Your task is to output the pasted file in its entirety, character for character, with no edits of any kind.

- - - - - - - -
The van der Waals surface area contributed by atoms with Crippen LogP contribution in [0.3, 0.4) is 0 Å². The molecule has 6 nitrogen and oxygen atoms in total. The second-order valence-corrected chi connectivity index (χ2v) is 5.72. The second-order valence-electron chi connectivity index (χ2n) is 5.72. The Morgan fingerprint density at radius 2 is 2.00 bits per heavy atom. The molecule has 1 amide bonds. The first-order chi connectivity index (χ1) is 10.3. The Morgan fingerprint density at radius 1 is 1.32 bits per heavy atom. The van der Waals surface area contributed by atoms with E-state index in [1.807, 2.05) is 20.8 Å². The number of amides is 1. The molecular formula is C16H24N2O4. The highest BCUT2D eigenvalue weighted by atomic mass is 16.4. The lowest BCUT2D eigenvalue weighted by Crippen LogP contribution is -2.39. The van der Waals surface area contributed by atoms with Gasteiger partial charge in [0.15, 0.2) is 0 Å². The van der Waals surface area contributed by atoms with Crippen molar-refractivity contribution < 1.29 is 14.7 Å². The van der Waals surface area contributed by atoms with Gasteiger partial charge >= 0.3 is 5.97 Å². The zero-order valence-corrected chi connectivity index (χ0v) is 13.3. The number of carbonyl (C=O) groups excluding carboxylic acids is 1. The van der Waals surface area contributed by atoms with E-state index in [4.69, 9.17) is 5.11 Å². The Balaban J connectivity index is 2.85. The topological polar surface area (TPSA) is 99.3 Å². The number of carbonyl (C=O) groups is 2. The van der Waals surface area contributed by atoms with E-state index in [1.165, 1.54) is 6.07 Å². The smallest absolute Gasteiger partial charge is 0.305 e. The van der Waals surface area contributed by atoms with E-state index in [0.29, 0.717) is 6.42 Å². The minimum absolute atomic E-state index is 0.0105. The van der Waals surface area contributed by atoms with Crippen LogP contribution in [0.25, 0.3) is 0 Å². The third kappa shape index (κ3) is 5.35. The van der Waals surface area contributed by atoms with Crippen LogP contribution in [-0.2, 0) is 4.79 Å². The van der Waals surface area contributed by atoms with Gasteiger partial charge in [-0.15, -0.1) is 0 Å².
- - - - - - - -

The van der Waals surface area contributed by atoms with Crippen LogP contribution in [0.3, 0.4) is 0 Å². The molecule has 6 nitrogen and oxygen atoms in total. The second-order valence-corrected chi connectivity index (χ2v) is 5.72. The second-order valence-electron chi connectivity index (χ2n) is 5.72. The Morgan fingerprint density at radius 2 is 2.00 bits per heavy atom. The molecule has 1 amide bonds. The first-order chi connectivity index (χ1) is 10.3. The Morgan fingerprint density at radius 1 is 1.32 bits per heavy atom. The van der Waals surface area contributed by atoms with E-state index in [1.807, 2.05) is 20.8 Å². The number of amides is 1. The molecular formula is C16H24N2O4. The highest BCUT2D eigenvalue weighted by atomic mass is 16.4. The lowest BCUT2D eigenvalue weighted by Crippen LogP contribution is -2.39. The van der Waals surface area contributed by atoms with Gasteiger partial charge in [0.15, 0.2) is 0 Å². The van der Waals surface area contributed by atoms with Crippen molar-refractivity contribution < 1.29 is 14.7 Å². The van der Waals surface area contributed by atoms with Gasteiger partial charge >= 0.3 is 5.97 Å². The zero-order valence-corrected chi connectivity index (χ0v) is 13.3. The number of carbonyl (C=O) groups excluding carboxylic acids is 1. The van der Waals surface area contributed by atoms with E-state index in [4.69, 9.17) is 5.11 Å². The Balaban J connectivity index is 2.85. The topological polar surface area (TPSA) is 99.3 Å². The number of carbonyl (C=O) groups is 2. The van der Waals surface area contributed by atoms with E-state index in [1.165, 1.54) is 6.07 Å². The smallest absolute Gasteiger partial charge is 0.305 e. The van der Waals surface area contributed by atoms with E-state index in [0.29, 0.717) is 6.42 Å². The minimum absolute atomic E-state index is 0.0105. The van der Waals surface area contributed by atoms with Crippen LogP contribution in [0.25, 0.3) is 0 Å². The third kappa shape index (κ3) is 5.35. The van der Waals surface area contributed by atoms with Crippen LogP contribution in [-0.2, 0) is 4.79 Å². The van der Waals surface area contributed by atoms with Gasteiger partial charge in [-0.15, -0.1) is 0 Å².